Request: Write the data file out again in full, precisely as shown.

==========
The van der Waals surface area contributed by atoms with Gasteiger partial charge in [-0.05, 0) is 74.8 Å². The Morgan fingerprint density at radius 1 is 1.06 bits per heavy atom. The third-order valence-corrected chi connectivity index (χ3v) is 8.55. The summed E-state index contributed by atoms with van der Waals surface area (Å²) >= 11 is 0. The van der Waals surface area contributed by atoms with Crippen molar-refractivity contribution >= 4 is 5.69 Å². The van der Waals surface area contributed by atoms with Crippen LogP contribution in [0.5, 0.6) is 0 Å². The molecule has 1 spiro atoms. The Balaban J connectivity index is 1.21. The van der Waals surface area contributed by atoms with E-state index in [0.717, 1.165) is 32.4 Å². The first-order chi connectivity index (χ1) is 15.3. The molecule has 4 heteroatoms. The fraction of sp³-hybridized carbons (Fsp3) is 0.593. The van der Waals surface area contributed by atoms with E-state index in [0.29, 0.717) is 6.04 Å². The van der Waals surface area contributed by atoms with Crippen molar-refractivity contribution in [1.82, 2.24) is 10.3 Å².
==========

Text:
The van der Waals surface area contributed by atoms with Gasteiger partial charge in [-0.05, 0) is 74.8 Å². The Morgan fingerprint density at radius 1 is 1.06 bits per heavy atom. The third-order valence-corrected chi connectivity index (χ3v) is 8.55. The summed E-state index contributed by atoms with van der Waals surface area (Å²) >= 11 is 0. The van der Waals surface area contributed by atoms with Crippen molar-refractivity contribution >= 4 is 5.69 Å². The van der Waals surface area contributed by atoms with Crippen LogP contribution in [0.5, 0.6) is 0 Å². The molecule has 1 spiro atoms. The Balaban J connectivity index is 1.21. The van der Waals surface area contributed by atoms with E-state index in [0.717, 1.165) is 32.4 Å². The first-order chi connectivity index (χ1) is 15.3. The molecule has 4 heteroatoms. The fraction of sp³-hybridized carbons (Fsp3) is 0.593. The van der Waals surface area contributed by atoms with E-state index in [0.29, 0.717) is 6.04 Å². The van der Waals surface area contributed by atoms with Crippen molar-refractivity contribution in [1.82, 2.24) is 10.3 Å².